Currently, the UK power network is designed around cost, using the lowest marginal cost of generation, but if we want to reach net-zero, is this still the correct approach? And when should our focus shift towards solving for the lowest carbon solution?

For example, does it make sense to have regulatory policies that incentivise reduced production from UK gas generators with much lower carbon emissions and substitute that with cheaper continental lignite generation that produces nearly twice as much carbon to produce the same amount of electricity? Whilst consideration of this in the current UK regulatory system is questionable, we can take our own actions to prioritise mitigating carbon emissions above the cost of the power itself.

Low-carbon energy freedom for your business, with zero capital investment

Hartree’s in-house modelling allows us to predict current and future power prices with a high degree of accuracy and we can use this data to predict both the average and marginal plant’s carbon intensity of the UK power generation network today and into the future. We can extract historic carbon emissions and forecast future carbon emissions from our hourly modelling and use this to question carbon policies in this seemingly sedentary period until technology allows for the next wave of dramatic reductions. More on this in Part 2.

Hartree analysis showing the hourly emissions of carbon in the power sector both on an average basis but also a marginal basis alongside power price

Three major considerations that are often overlooked, or frankly may be just too difficult to answer when we consider our own carbon goals are:

  1. How can we measure the impact of our carbon-reducing actions?
  2. What granularity should we measure our actions and emissions in?
  3. What should we do about emissions that can’t be economically reduced at source?

Over the remainder of this series of Market Insights, we look to answer these questions.

Hartree’s market-leading in-house team of experts are here to offer transparent advice and solutions for you when planning for your business over the next decade and beyond. We offer low-carbon solutions for your business, with zero capital investment to support you in the journey to net-zero.

We are consistently hearing from businesses such as industrials, data centres and universities that consumers are no longer willing to deal with companies that are not at the forefront of ‘the road to net-zero’. Don’t let your business get left behind.

Coming up in the next article in this series, we look at what it really means to be 100% renewable and whether, as an industry, we need to be more transparent over our claims. We also analyse the correlation between power prices and the grid’s average and the marginal plant’s carbon dioxide emissions and delve further into what actions we should really be taking to reduce carbon impacts in the near term.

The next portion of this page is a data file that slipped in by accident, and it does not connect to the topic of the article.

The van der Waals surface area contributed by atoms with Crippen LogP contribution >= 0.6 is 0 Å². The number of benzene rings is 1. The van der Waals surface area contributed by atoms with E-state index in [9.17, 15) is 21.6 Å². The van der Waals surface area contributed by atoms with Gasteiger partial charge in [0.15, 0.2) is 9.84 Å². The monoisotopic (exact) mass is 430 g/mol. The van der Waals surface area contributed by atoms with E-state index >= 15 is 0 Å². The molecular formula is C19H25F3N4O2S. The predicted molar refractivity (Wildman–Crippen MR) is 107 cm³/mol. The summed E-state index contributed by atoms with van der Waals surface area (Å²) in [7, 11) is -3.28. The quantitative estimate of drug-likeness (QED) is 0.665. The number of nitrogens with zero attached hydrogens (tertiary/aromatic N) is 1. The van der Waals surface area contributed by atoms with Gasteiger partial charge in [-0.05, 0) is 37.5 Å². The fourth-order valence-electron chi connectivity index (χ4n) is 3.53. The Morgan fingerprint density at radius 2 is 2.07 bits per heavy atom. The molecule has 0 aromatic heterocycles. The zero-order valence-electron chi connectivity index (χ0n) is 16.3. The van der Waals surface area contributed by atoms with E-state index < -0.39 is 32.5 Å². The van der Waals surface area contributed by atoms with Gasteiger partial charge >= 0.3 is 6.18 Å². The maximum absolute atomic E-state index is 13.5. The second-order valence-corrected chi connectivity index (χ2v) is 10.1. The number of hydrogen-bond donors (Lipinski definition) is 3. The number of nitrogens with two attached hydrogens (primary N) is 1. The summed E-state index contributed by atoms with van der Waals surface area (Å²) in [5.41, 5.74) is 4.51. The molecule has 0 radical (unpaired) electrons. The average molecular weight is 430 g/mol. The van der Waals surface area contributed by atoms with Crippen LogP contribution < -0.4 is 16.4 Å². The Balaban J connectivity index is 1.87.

More Market Insights

Hartree Forecast
Carbon Price Floor
4 National Grid Future Energy Scenarios 2020
5 World Nuclear Association’s “lifetime emissions analysis”
Calculated using the Hinkley Point C CfD Strike Price of £92.50/MWh (2012 prices) and the UK’s Third Contracts for Difference (CfD) auction where wind cleared at £39.650/MWh (2012 real).
7 The Ban on new sales of petrol and diesel-powered cars from 2030
Non-power industries include cement/lime, ceramics/glass, chemicals, metals, oil/gas and pulp/paper
9 COP26 Energy Transition statement

written by
Adam Lewis

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AGP Sustainable Real Assets and Hartree Partners Announce US Expansion of Global Solar Partnership

AGP Sustainable Real Assets Pte Ltd (AGP) and Hartree Partners, LP (Hartree) today announce the…

AGP Sustainable Real Assets Pte Ltd (AGP) and Hartree Partners, LP (Hartree) today announce the launch of AMPYR Energy USA, the second joint venture between the two organizations in just over a year.

AMPYR Energy USA will be headquartered in New York and is targeting to build a 5GW utility-scale solar PV platform across multiple US markets. With experienced renewables development professionals on the ground, the newly-created company will continue to leverage AGP’s experience in developing large-scale renewable power projects globally, and Hartree’s cutting-edge power trading analytics and zero-carbon solutions.

“With the Federal and State goals for accelerating the energy transition, the US will be one of the fastest growing solar markets in the world and a core strategic priority in realizing AMPYR’s ambition of becoming one of the largest independent renewables developer and operator globally,” said Saurabh Beniwal, Partner at AGP and Board Chair for AMPYR USA.